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How Did Black History Month Begin?
- Preserving the Legacy of African-American History
- Lu par : Derrick E. Hardin
- Durée : 2 h et 9 min
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The month of February has marked the celebration of Black History Month for more than half a century, an annual observance that recognizes and highlights the achievements and countless contributions of African Americans.
The yearly commemoration might not exist today if it were not for educator and historian Dr. Carter G. Woodson, who devoted most of his life to shining a light on the accomplishments of African Americans throughout history. Known as the Father of Black History, Woodson was motivated by contemporary historians who had tendencies to conceal historical contributions made by African Americans from the history books.
Throughout Reconstruction until the early 20th century, many historians had a narrow scope in their historical narrative and their perspective was very limited on African American contributions to society.
Woodson was fueled with a deep desire and determination to prove his predecessors wrong. He embarked on an educational journey to make the history of African Americans both visible and appreciated.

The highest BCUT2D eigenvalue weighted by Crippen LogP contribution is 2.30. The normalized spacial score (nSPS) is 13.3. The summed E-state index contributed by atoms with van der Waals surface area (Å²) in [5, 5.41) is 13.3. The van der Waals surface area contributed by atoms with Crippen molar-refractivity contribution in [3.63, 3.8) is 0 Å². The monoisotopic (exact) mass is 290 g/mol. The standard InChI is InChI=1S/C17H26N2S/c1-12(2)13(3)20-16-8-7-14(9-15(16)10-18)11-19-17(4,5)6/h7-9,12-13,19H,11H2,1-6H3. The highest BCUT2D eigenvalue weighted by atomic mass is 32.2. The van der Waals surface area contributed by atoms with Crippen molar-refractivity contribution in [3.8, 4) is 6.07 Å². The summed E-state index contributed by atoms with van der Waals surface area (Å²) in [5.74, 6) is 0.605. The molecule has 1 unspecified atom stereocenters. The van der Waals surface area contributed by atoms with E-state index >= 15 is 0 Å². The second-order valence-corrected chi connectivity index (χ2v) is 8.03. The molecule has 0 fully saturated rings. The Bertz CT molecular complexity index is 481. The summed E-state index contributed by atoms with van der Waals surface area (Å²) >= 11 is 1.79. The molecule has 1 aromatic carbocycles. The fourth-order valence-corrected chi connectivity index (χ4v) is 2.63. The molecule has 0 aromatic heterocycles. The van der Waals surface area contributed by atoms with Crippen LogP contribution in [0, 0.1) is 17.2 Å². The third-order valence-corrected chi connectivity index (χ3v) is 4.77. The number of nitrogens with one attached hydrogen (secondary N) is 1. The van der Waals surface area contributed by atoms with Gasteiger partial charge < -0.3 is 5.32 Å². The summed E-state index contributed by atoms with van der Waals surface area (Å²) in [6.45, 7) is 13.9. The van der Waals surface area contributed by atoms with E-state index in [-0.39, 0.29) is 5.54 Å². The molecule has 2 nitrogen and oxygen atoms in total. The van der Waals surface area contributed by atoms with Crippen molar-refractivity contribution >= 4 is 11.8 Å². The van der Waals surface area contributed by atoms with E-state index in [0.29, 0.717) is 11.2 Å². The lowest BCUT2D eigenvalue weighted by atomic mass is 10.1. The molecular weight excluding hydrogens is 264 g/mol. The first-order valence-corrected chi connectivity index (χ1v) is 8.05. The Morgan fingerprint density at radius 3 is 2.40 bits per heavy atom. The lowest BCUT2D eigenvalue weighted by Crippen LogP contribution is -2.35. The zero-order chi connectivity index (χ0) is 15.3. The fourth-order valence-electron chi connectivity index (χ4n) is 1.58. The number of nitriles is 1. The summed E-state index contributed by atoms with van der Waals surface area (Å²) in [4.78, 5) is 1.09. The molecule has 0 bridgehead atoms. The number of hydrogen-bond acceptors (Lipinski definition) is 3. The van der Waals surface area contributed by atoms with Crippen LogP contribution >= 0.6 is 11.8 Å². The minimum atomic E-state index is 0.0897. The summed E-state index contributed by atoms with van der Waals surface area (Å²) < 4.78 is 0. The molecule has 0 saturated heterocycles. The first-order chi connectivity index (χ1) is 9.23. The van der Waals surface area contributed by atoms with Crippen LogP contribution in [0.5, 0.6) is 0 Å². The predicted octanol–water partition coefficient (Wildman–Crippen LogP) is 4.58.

As a student of history, he was inspired by the stories he read over the years involving African Americans who invented and accomplished things even while suffering extreme oppression. He published more than 20 books emphasizing the importance and power of the African American story.
Woodson was a true visionary. He did not let the obstacles and persecution he faced in his life stop him from becoming an esteemed groundbreaking writer and historian.
In 1926, he established an annual celebration known as Negro History Week, a commemoration during the second week of February to coincide with and pay homage to the birthdays of President Abraham Lincoln and Frederick Douglass. He credited the two with bringing an end to slavery in America.
Negro History Week soon evolved into a monthly celebration in February known as Black History Month. The Federal Government officially recognized and began observing Black History Month in 1976 in conjunction with the Bicentennial celebration.